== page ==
Sen. Jeff Bingaman: Keystone XL ‘Sounds Meritorious’

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"Sen. Jeff Bingaman: Keystone XL ‘Sounds Meritorious’"

Sen. Jeff Bingaman (D-NM) with President Obama.

This week, the U.S. Senate is considering whether to add language forcing approval of the Keystone XL tar sands pipeline to major transportation legislation. In a C-SPAN interview on Friday, Sen. Jeff Bingaman (D-NM), the chair of the Senate energy committee, indicated his support for the construction of the risky project after sufficient environmental review. After agreeing with the Obama administration’s decision to require a full environmental review of the pipeline, Bingaman claimed that “the American public would like to see us go ahead with the project to the extent they know what the project entails,” calling it “meritorious”:

They shouldn’t be forced to issue a permit until they are satisfied on the environmental effects involved. So I think that point is valid. Whether that requires another six or eight months, that’s open to question. It is a good issue to try to get resolved some way or another. The American public would like to see us go ahead with the project to the extent they know what the project entails. It sounds meritorious. We’ve got pipelines all over the country. That is true with most members of Congress, too. I think most members of Congress probably would like to go ahead to get the issue resolved.

Watch it:

Bingaman’s claim about the American public’s support for the foreign tar sands project is incorrect. A recent poll from Hart Research Associates found that Americans who are informed about the pros and cons of the pipeline don’t want it built by a 14-point margin. Americans without this information — influenced by the extreme pro-pipeline bias in corporate media — support the pipeline by an 11-point margin.

Bingaman also rejected Republican claims that there is an “urgency about getting this permit approved,” because oil production is so high that the United States is a net exporter of petroleum products.

If built, the Keystone XL tar sands pipeline would put six states at risk of toxic oil spills along its 1700-mile route, and would add about five billion tons of greenhouse gases to the atmosphere over its intended 50-year lifespan of bringing dirty crude from Alberta to Gulf Coast refineries for foreign export.

Other Democratic senators who have expressed support for the construction of the Keystone XL pipeline include finance chair Sen. Max Baucus (D-MT), budget chair Kent Conrad (D-ND), Jon Tester (D-MT), Joe Manchin (D-WV), Mark Begich (D-AK), Ben Nelson (D-NE), and Claire McCaskill (D-MO). Nelson and Baucus have criticized Republican attempts to speed approval, while Manchin has signed on with the GOP.

Transcript:

Q: Moving on to the Keystone XL pipeline, Mr. Chairman, this is a major issue that’s coming up in both chambers of Congress. the White House continues to push it off to 2013 saying we have not rejected this project on the merits. We want to give it a full review over this longer period. Republicans obviously object, say it’s been reviewed for three years. How do you feel the White House has handled this? Is it time for them to come to a compromise with the company given with the issue has become?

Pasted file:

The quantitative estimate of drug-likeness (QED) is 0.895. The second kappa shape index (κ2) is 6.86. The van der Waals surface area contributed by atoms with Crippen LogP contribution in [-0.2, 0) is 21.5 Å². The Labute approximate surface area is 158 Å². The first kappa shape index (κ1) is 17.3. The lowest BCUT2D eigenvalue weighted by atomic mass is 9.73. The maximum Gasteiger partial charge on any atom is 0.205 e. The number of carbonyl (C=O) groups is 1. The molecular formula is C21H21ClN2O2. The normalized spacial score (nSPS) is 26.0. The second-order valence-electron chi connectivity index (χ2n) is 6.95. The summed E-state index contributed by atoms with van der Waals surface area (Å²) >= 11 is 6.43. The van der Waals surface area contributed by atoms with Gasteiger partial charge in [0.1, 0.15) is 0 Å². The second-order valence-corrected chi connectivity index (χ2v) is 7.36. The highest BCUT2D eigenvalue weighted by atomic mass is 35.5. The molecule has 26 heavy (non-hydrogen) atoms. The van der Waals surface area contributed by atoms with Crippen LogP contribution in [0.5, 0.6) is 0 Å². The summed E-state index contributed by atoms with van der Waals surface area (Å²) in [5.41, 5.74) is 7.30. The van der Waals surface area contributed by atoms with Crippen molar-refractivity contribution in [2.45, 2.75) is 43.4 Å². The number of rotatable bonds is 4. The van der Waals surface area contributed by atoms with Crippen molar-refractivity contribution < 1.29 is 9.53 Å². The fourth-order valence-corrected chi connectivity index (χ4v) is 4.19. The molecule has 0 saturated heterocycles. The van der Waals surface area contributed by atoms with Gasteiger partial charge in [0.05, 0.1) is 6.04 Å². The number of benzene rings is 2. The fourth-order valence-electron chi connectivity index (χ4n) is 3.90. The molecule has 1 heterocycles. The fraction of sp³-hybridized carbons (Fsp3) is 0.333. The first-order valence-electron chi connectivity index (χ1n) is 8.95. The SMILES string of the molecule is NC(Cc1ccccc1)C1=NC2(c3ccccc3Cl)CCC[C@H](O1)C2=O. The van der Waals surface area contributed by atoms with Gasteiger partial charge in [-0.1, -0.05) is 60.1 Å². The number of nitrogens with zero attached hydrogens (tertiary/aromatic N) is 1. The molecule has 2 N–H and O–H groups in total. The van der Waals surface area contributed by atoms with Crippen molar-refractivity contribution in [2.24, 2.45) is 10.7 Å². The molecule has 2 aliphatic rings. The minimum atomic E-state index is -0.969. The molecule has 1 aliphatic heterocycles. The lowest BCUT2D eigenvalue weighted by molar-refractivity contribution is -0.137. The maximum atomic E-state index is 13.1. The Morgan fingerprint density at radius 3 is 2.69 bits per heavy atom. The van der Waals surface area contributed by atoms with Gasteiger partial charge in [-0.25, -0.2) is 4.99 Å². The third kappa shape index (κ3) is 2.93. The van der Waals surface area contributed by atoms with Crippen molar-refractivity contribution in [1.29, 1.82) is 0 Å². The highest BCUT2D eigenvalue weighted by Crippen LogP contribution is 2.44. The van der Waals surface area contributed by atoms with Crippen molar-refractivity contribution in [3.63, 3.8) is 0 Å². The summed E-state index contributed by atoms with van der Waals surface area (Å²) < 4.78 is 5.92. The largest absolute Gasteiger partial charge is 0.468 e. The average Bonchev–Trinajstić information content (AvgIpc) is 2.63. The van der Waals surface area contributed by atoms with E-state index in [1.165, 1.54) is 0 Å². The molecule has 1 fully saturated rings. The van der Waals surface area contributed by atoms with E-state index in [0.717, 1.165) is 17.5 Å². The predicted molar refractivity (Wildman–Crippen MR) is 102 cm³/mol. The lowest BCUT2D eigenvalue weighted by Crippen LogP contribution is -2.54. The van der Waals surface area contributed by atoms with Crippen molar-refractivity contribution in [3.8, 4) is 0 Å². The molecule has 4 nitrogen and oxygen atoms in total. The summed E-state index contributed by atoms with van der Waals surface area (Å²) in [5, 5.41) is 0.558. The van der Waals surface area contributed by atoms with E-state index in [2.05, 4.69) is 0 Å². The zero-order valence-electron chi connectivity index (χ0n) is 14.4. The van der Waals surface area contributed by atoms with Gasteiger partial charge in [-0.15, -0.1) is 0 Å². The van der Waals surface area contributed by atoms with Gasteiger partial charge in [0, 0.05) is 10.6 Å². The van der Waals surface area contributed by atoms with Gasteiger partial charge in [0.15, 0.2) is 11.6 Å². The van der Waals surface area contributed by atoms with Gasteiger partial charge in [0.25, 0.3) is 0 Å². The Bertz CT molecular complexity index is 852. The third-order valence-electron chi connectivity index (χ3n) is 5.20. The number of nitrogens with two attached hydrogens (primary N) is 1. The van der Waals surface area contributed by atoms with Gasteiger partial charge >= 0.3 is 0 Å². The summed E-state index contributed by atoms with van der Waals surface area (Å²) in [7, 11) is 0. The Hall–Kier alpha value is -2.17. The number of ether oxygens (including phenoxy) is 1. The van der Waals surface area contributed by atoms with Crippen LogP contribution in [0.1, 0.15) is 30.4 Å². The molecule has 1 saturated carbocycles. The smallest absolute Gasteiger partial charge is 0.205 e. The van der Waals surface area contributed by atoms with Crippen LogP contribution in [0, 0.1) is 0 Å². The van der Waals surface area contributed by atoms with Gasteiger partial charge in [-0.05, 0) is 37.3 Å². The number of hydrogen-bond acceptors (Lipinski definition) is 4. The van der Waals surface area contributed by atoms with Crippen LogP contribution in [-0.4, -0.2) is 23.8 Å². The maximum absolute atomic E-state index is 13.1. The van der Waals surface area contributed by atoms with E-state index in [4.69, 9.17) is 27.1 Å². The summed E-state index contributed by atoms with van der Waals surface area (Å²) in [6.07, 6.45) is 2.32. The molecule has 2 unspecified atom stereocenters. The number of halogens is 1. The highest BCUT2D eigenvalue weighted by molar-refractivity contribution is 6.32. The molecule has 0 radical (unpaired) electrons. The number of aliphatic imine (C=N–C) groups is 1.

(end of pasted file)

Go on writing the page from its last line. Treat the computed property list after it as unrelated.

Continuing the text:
BINGAMAN: The basic point they are making is a valid one. They shouldn’t be forced to issue a permit until they are satisfied on the environmental effects involved. So I think that point is valid. Whether that requires another six or eight months, that’s open to question. It is a good issue to try to get resolved some way or another. The American public would like to see us go ahead with the project to the extent they know what the project entails. It sounds meritorious. We’ve got pipelines all over the country. That is true with most members of Congress, too. I think most members of Congress probably would like to go ahead to get the issue resolved. Maybe there’s way to get it resolved contingent on certain things being determined. I don’t know.

Q: Would you consider using the Tuesday forums you have with Senate leadership as a way to come together with Democrats in the Senate and find a way forward on Keystone?

BINGAMAN: I think that frankly the Congress is reacting to actions by the administration here. We need to see what the administration is going to do. If the course of action that’s described by the administration is reasonable, then I would hope to support that. The idea that there is an urgency about getting this permit approved, I don’t buy into that. The truth is we have a lot of oil. We are refining more petroleum products than we can use in this country. We are exporting petroleum products. Oil production’s up. Gas production is up. The idea that we have an economic challenge that needs a streamlined process, I don’t buy that. There are jobs that are going to be created, and that’s good. There are lots of things that we’ve got on our plate that will create jobs that I’m sure will be reflected in the president’s budget.

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